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Educators, officers compare notes on school safety

Published Sep. 29, 2005

From the meetings come plans to conduct mock drills and prepare better site plans for schools in the event of another school shooting.

Months after the horrific shootings at Colorado's Columbine High School, the commissioner of Florida's Department of Law Enforcement surveyed police chiefs around the state to see how prepared they are for a crisis in a local school.

He found that local police and sheriffs feel they are "somewhat" prepared for an incident of school violence, but many haven't conducted any drills with schools and do not have a formalized plan.

"I'm encouraged because many do have plans and many are prepared, but I'm also concerned," said FDLE Commissioner Tim Moore, speaking of the survey of 80 law enforcement agencies around the state. "Some don't have formal agreements with school districts. They need to work together more. We're not as ready as we need to be."

Moore joined Education Commissioner Tom Gallagher and Attorney General Bob Butterworth on Wednesday, along with 400 school officials and law enforcement officials, at a school safety workday in Tampa. The workshop, at a time when most school districts are beginning the new school year, was designed to bring police and educators together to take the next step in preparing for violence.

"At this point, everybody has a plan," Gallagher said. "But how well is it coordinated with law enforcement? How often have they practiced that plan? Who's going to be in charge? We need to answer those questions."

The workshop came a day after Gov. Jeb Bush announced the state would spend an additional $20-million for school safety programs. The money comes at a time when school violence actually is decreasing. But after deadly school shootings and copycat scares dominated headlines at the end of last school year, the subject of school violence still is at the top of the agenda for educators and law enforcement.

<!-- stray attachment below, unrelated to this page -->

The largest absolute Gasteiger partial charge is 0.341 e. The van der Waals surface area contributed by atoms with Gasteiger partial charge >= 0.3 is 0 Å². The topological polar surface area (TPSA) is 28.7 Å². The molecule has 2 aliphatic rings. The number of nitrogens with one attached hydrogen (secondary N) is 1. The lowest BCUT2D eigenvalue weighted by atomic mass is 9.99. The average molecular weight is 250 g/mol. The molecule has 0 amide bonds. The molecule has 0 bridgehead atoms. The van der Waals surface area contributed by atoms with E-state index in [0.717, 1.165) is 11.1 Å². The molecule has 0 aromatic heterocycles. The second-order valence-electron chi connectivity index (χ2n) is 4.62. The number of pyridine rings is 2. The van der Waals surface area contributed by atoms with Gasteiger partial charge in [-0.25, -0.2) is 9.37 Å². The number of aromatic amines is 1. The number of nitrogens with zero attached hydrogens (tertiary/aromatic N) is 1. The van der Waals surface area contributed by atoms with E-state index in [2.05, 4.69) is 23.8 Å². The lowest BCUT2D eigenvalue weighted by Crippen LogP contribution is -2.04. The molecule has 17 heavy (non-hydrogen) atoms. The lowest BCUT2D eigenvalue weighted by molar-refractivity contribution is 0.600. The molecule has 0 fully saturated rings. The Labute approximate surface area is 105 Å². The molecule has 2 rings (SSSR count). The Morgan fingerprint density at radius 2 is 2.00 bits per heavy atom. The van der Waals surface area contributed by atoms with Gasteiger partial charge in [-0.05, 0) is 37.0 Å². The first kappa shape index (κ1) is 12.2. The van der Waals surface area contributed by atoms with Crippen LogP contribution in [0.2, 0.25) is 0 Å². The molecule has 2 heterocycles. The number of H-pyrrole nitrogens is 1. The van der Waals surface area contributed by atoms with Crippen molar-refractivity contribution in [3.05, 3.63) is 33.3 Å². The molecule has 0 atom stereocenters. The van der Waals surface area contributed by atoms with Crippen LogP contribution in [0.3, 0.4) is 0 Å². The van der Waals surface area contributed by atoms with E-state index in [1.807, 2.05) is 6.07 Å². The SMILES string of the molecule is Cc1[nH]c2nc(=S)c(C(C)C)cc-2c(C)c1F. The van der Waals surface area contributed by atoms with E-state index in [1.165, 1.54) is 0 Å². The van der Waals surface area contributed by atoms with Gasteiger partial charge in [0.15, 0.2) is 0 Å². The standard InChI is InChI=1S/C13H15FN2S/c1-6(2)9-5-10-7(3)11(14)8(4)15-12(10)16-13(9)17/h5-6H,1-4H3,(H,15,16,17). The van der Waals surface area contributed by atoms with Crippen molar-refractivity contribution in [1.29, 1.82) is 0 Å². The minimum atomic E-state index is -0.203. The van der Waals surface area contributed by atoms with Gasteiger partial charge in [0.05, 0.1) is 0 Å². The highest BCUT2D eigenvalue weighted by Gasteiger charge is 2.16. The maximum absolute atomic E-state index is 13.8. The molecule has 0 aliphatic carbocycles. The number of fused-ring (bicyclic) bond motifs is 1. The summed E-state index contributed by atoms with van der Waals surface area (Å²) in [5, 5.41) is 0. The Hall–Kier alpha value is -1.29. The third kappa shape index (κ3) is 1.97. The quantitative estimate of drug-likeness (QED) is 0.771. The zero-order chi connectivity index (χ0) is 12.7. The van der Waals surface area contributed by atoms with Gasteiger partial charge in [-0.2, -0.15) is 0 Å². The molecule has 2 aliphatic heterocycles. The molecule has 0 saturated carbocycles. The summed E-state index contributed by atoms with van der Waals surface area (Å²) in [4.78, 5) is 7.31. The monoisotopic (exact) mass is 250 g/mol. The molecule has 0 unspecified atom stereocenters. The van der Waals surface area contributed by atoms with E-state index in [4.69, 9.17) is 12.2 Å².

"It's good to get cops and educators together," said David Friedberg, director of security for the Hillsborough County schools. "Sometimes they look at things differently. We need to work together."

Tampa police Chief Bennie Holder, who attended Wednesday's conference, said he wants more communication and cooperation with the School District. He said he sent a letter to the district shortly after the shootings in Littleton, Colo., but has not received a formal response. Friedberg, who sat near Holder at the conference, said he expects Hillsborough schools will join local law enforcement for some disaster drills to test their plans in the coming months.

Pinellas school officials were joined by representatives of the St. Petersburg, Gulfport and Clearwater police departments, as well as the Pinellas Sheriff's Office.

Joe Feraca, chief of campus police for Pinellas, spoke with Lt. M.J. Sahr of the Clearwater Police Department during the conference about doing joint drills and site visits during the school year. Feraca said he expects to get updated site plans for each school from principals this week.

"We've had good communication," Feraca said. "But you have to keep working at it." As an example he pointed out that Sahr's department will need a new site plan for Clearwater High School, which is undergoing major renovation.

Gallagher summed up the workshop by recalling some themes that emerged from Columbine and other scenes of deadly school shootings.

"The leaders of those schools and communities all had plans they thought were adequate," Gallagher said. But after the shootings, school officials there said, "I never thought it would happen here. I wish we had been better prepared."